2 By using holes in Chrome + Windows to get remote code execution and elevation of rights.

    In the first case, Sandboxie will most likely still contain the malware. In the second case, Sandboxie might still interfere with malware. I say this based on the Bromium report that was published years ago about sandbox escapes.
     
  23. Brummelchen

    Brummelchen Registered Member

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    i have read it but why repeat my own words? and its not my problem when some people think they are more clever but run always in trouble here.

    target of the TianfuCup was to break chrome and get elevated rights to compromise the system which is not possible with only user rights. so the breach got admin rights for its purpose. sandboxie can (or better: should be able) to deny admin rights with settings. but i can not prevent the chrome breach. another target was vmware exsi to reach host system. maybe sandboxie is not interesting enough.
    if the box has admin rights the chrome breach was successful and malwarwe can do anything it wants inside the box. and if sandboxie would be vulnerable malware can break it too and jump like the vmware breach into the host.
    yep.
     
  24. wat0114

    wat0114 Registered Member

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    Sure, very likely they achieved the breech one of these ways, no arguments here, but I'd like to see details on exactly how they achieved it, rather than speculation. The details of an exploit of that magnitude should have been posted long ago. The Tianfu cup had far more members than any pwn2own contest, yet the latter posts details of these kinds of hacks within a few days of them happening.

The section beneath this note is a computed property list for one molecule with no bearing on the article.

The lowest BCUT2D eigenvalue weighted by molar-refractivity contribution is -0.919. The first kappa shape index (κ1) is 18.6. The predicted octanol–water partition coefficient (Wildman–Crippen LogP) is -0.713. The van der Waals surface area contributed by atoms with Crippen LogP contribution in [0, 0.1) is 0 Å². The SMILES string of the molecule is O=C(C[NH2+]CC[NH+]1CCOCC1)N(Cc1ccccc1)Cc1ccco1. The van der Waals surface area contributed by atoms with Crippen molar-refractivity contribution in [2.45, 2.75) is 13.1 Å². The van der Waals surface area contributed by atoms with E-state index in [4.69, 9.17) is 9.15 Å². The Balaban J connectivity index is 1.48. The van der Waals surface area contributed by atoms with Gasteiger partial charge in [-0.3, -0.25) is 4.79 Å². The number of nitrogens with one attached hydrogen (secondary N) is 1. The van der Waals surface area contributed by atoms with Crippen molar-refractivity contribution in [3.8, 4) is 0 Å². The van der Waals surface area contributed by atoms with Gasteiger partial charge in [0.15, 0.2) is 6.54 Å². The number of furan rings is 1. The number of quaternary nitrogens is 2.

Last edited: Dec 10, 2019
  25. bo elam

    bo elam Registered Member

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    Brummelchen, regardless of your claims (this past few days), the truth is that is harder for malware to infect if you are using Sandoxie to sandbox Chrome, and it gets even harder if the user is able to use Drop rights in the sandbox were he runs Chrome. You can claim all you want, but that's the honest truth and all I would care about if I was a Chrome user.

    Rasheed used a very important word in his last post that perfectly describes what Sandboxie attempts to do if and when we are under attack, that word is "interfere".

    Thats what Sandboxie tries to do in every step the malware takes to infect, by interfering with what the malware does, is more likely than not that the malware will fail somewhere along the process it takes to infect. The malware might succeed in steps 1 and 2 but fail in step 3 so it cant continue or escape out of the sandbox. If it cant break out of the sandbox, it cant infect.

    Bo